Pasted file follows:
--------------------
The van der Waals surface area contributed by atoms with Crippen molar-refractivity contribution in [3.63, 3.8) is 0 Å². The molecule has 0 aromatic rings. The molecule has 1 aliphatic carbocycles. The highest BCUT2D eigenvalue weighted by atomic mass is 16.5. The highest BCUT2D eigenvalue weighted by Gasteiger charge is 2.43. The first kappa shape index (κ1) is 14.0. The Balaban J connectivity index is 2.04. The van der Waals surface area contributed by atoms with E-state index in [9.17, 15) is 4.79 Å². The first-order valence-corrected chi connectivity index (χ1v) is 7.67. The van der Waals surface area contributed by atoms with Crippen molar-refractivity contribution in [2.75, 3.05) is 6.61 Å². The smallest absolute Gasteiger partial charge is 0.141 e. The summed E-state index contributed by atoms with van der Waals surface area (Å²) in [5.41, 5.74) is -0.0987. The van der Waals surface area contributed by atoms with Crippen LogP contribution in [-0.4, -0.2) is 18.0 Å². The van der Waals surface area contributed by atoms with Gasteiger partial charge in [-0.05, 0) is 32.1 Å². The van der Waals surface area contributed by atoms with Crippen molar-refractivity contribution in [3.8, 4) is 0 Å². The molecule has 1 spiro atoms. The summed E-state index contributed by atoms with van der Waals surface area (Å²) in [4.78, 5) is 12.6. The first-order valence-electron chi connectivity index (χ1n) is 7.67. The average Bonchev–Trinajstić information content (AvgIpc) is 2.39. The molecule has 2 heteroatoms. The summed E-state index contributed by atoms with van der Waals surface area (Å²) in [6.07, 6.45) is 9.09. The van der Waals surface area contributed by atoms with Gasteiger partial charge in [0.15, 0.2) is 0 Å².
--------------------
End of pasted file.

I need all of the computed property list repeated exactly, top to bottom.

The van der Waals surface area contributed by atoms with Crippen molar-refractivity contribution in [3.63, 3.8) is 0 Å². The molecule has 0 aromatic rings. The molecule has 1 aliphatic carbocycles. The highest BCUT2D eigenvalue weighted by atomic mass is 16.5. The highest BCUT2D eigenvalue weighted by Gasteiger charge is 2.43. The first kappa shape index (κ1) is 14.0. The Balaban J connectivity index is 2.04. The van der Waals surface area contributed by atoms with E-state index in [9.17, 15) is 4.79 Å². The first-order valence-corrected chi connectivity index (χ1v) is 7.67. The van der Waals surface area contributed by atoms with Crippen molar-refractivity contribution in [2.75, 3.05) is 6.61 Å². The smallest absolute Gasteiger partial charge is 0.141 e. The summed E-state index contributed by atoms with van der Waals surface area (Å²) in [5.41, 5.74) is -0.0987. The van der Waals surface area contributed by atoms with Crippen LogP contribution in [-0.4, -0.2) is 18.0 Å². The van der Waals surface area contributed by atoms with Gasteiger partial charge in [-0.05, 0) is 32.1 Å². The van der Waals surface area contributed by atoms with Crippen molar-refractivity contribution in [3.8, 4) is 0 Å². The molecule has 1 spiro atoms. The summed E-state index contributed by atoms with van der Waals surface area (Å²) in [4.78, 5) is 12.6. The first-order valence-electron chi connectivity index (χ1n) is 7.67. The average Bonchev–Trinajstić information content (AvgIpc) is 2.39. The molecule has 2 heteroatoms. The summed E-state index contributed by atoms with van der Waals surface area (Å²) in [6.07, 6.45) is 9.09. The van der Waals surface area contributed by atoms with Gasteiger partial charge in [0.15, 0.2) is 0 Å².